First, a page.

Trend Reversal Patterns
The head-and-shoulders pattern is one of the most popular and reliable chart patterns in technical analysis. And as one
might imagine from the name, the pattern looks like a head with two shoulders. Let's see how the pattern forms.
It is important to establish the existence of a prior uptrend for this to be a reversal pattern. While in an uptrend, the left shoulder forms a peak that marks the high point of the current trend. After making this peak, a decline ensues to complete the formation of the shoulder. The low of the decline usually remains above the trend line. From the low of the left shoulder, an advance begins that exceeds the previous high and marks the top of the head. After peaking, the low of the subsequent decline marks the second point of the neckline. The advance from the low of the head forms the right shoulder. This peak is lower than the head (a lower high) and usually in line with the high of the left shoulder. The decline from the peak of the right shoulder should break the neckline. (Fig.7)
The inverse head-and-shoulders pattern is the exact opposite of the head-and-shoulders top, as it signals that the
price is set to make an upward move. Often coming at the end of a downtrend, the inverse head and shoulders is considered
to be a reversal pattern, as the price typically heads higher after the completion of the pattern. Let's see how this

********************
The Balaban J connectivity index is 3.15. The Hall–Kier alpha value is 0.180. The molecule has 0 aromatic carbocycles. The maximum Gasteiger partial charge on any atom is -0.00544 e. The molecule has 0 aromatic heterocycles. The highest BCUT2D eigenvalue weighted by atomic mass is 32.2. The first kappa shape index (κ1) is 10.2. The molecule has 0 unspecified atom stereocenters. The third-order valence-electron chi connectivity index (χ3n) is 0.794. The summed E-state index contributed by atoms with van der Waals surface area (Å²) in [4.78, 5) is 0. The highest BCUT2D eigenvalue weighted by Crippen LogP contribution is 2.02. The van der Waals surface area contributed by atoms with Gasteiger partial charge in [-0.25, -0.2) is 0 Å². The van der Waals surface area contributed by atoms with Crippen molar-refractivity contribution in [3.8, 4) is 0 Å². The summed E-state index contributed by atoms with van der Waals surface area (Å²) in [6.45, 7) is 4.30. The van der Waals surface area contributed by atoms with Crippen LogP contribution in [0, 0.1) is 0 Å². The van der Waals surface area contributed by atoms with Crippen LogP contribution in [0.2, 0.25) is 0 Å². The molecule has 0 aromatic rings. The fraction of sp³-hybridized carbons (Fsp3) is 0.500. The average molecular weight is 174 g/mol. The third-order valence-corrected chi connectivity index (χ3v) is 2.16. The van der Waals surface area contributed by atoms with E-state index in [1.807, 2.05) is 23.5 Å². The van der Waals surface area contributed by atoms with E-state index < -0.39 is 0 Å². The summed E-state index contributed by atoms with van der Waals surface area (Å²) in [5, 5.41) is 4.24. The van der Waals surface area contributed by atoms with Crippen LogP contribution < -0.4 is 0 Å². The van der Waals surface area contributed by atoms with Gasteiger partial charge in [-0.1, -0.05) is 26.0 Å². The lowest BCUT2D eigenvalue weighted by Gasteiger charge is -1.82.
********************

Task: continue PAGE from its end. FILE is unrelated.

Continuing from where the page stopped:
It is important to establish the existence of a prior downtrend for this to be a reversal pattern. Without a prior downtrend to reverse, there cannot be a Head and Shoulders Bottom formation. After forming this trough, an advance ensues to complete the formation of the left shoulder. The high of the decline usually remains below any longer trend line, thus keeping the downtrend intact. From the high of the left shoulder, a decline begins that exceeds the previous low and forms the low point of the head. After making a bottom, the high of the subsequent advance forms the second point of the neckline. The high of the advance sometimes breaks a downtrend line, which calls into question the robustness of the downtrend. The decline from the high of the head begins to form the right shoulder. This low is always higher than the head, and it is usually in line with the low of the left shoulder. While symmetry is preferred, sometimes the shoulders can be out of whack, and the right shoulder will be higher, lower, wider, or narrower. When the advance from the low of the right shoulder breaks the neckline, the Head and Shoulders Bottom reversal is complete. (Fig.8)
The double top and double bottom are another pair of well-known chart patterns whose names don't leave much to the imagination. These two reversal patterns illustrate the price's attempt to continue an existing trend. Upon several attempts to move higher, the trend is reversed and a new trend begins. These chart patterns formed will often resemble what looks like a "W" (for a double bottom) or an "M" (double top). The double-top pattern is found at the peaks of an upward trend and is a clear signal that the preceding upward trend is weakening and that buyers are losing interest. Upon completion of this pattern, the trend is considered to be reversed and the price is expected to move lower. (Fig.9) Double bottom is the opposite pattern of the double top as it signals a reversal of the downtrend into an uptrend. This pattern will closely resemble the shape of a "W". (Fig.10)Fig 9